Levels of depression and satisfaction with life as indicators of health services consumption

Roi Sagy*, Maya Amitai, Avraham Weizman, Dov Aizenberg

*Corresponding author for this work

Research output: Contribution to journalArticlepeer-review


Objective: To evaluate the correlation between depression, satisfaction with life, and primary healthcare services consumption. Methods: A random sample of primary healthcare clinic patients agreed to complete self-report questionnaires on demographics and physical activity, the Geriatric Depression Scale (GDS), Satisfaction with Life Scale and the Visual Analog Scale for Happiness. Treating physicians completed the Cumulative Illness Rating Scale (CIRS) for each patient. The relationships among psychometric, medical, the number of visits to health maintenance organization (HMO)-physicians during the previous year was assessed. Results: Positive correlation was found between visits to HMO-physicians and depression severity, as assessed by GDS (p =.049), and between visits/year and illness severity, as measured by CIRS (p <.001). Correlation was also found between depression and number of chronic medications used (p =.005). Physical activity correlated inversely with depression severity (p =.014). Gender and income had no impact on frequency of visits to HMO-physicians, depression, or satisfaction with life. Conclusions: The results indicate that there is a correlation between depression and healthcare service consumption, as represented by number of HMO-physician visits and medication use. Thus, early detection of depression, using tools such as GDS, and early initiation of antidepressive treatment may help to lower the burden on the health system.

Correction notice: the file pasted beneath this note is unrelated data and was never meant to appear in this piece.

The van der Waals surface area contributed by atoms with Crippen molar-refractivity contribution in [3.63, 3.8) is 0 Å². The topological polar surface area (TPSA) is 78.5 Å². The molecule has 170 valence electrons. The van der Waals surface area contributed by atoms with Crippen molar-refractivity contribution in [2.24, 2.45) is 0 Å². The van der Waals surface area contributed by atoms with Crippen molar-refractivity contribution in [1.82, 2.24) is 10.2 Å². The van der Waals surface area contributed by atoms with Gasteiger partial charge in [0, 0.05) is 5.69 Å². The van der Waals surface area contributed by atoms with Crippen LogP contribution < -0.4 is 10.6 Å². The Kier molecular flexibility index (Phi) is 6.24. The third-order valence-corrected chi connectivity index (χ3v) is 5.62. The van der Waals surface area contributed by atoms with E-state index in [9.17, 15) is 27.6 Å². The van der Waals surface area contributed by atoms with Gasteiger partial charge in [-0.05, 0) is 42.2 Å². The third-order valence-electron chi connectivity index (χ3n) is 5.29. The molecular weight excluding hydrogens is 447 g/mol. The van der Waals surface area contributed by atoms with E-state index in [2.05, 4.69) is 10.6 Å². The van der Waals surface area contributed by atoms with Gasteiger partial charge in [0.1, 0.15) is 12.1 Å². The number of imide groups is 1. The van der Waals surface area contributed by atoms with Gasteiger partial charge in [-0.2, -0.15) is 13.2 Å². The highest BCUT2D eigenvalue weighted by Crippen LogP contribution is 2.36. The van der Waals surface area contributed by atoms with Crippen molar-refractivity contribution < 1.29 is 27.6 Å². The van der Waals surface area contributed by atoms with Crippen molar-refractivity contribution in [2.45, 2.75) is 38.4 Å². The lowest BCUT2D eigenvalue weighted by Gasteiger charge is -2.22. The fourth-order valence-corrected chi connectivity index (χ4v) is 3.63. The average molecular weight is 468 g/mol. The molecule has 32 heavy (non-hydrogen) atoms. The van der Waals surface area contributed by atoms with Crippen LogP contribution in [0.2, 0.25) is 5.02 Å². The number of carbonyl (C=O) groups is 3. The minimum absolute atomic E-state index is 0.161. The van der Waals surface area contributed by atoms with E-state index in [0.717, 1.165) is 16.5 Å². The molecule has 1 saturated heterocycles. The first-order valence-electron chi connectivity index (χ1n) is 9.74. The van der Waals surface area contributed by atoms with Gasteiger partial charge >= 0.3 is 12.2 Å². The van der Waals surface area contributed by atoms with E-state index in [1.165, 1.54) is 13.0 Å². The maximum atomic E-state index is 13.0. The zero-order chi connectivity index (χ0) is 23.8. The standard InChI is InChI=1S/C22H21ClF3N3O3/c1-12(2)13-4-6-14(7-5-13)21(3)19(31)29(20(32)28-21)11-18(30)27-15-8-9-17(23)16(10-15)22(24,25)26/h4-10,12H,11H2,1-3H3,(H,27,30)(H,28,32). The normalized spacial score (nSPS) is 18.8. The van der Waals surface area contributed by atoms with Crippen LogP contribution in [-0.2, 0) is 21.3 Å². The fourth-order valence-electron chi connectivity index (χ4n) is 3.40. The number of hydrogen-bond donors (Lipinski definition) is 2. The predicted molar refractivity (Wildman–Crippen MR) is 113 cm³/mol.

Original languageEnglish
Pages (from-to)245-248
Number of pages4
JournalInternational Journal of Psychiatry in Clinical Practice
Issue number4
StatePublished - 1 Oct 2016


  • Depression
  • GDS
  • SWLS
  • healthcare consumption


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